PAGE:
Many people fail to realise that the decision of whether or not to conduct or document a risk assessment is itself the result of a risk assessment – all be it a subconscious one. Failure to conduct or document a risk assessment in the final analysis can be far from desirable. In fact, it can be highly detrimental to the individual, the organisation and those whose safety and security rely on timely, proportionate and viable mitigation strategies.       

We all have a ‘risk appetite’ which evolves as time and circumstances change. For example, we rarely apply the same level of mitigation to the security of our own homes when we visit a neighbour as we do when we more consciously look to secure exactly the same premises and personal possessions before departing for a holiday. Why is that?

We constantly evaluate potential threats, vulnerabilities, consequences and mitigation factors and decide, based upon the best available information at the time, whether we are comfortable with our decision(s). In effect, we are asking ourselves if we are happy living with the degree of ‘residual risk’ that remains, having taken into account all of the mitigation currently in force.

What we do next very much depends on our overall risk appetite

If we decide we are comfortable with the remaining residual risk, we are in effect deciding that it falls within the boundaries of our risk appetite. As such we do not believe any additional actions are required.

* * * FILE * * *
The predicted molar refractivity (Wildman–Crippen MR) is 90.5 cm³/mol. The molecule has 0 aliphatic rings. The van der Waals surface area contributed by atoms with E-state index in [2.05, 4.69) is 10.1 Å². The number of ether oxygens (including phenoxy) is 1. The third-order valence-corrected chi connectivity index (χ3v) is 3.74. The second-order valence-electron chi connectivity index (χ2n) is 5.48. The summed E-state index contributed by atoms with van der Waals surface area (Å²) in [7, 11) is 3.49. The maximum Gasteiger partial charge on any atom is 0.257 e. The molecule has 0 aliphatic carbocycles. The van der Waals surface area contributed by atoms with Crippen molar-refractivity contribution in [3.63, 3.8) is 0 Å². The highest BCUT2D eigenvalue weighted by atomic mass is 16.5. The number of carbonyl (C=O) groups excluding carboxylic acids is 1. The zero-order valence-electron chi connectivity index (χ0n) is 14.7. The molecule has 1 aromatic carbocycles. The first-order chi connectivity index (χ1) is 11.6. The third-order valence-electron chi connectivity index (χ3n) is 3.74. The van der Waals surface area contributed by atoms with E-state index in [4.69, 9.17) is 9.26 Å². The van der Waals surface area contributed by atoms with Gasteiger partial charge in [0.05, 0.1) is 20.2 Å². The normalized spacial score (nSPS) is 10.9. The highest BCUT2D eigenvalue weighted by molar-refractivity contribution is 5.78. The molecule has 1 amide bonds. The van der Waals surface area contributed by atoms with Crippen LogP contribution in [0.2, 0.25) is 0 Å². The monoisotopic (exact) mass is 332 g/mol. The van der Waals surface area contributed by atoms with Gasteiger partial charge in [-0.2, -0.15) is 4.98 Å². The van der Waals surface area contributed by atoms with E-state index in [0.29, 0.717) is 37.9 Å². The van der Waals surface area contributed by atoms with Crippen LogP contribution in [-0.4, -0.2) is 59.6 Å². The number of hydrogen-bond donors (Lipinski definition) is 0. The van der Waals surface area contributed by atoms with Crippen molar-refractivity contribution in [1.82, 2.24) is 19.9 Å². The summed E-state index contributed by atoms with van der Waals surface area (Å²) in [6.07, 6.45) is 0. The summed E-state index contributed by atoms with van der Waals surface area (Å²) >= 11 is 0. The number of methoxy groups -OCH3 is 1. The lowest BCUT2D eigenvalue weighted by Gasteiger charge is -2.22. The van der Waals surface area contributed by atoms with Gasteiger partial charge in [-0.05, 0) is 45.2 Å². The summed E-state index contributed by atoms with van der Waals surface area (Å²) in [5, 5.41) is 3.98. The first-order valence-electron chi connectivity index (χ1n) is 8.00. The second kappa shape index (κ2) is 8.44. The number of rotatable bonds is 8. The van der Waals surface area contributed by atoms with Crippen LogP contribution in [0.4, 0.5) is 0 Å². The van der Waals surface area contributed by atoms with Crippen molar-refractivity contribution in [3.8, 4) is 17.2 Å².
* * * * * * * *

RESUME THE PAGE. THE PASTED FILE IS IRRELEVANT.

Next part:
If we remain uncomfortable, our current risk appetite is being breached and something therefore needs to change. This involves amending one or more of the factors contributing to the risk assessment before repeating the assessment to ascertain if we are now comfortable with the new residual risk calculation.

Most of us in our private and professional capacities accept we are largely powerless to alter ‘threat’ – which is itself a combination of two factors; intent and capability. Given that it is rarely possible to alter the intentions or capabilities of those wishing to do us harm, we have little choice but to look at the other variables within our risk assessment; those we are more likely to have the ability to influence or change.

Through applying additional mitigation, amending, improving or increasing security measures, the level of risk and vulnerabilities can be lowered. The goal is to satisfy the individuals’ level of risk appetite. This only happens when assurance is reached, based upon all existing knowledge and considerations, that the level of security being applied is at an acceptable level.

However, every person has a different level of risk appetite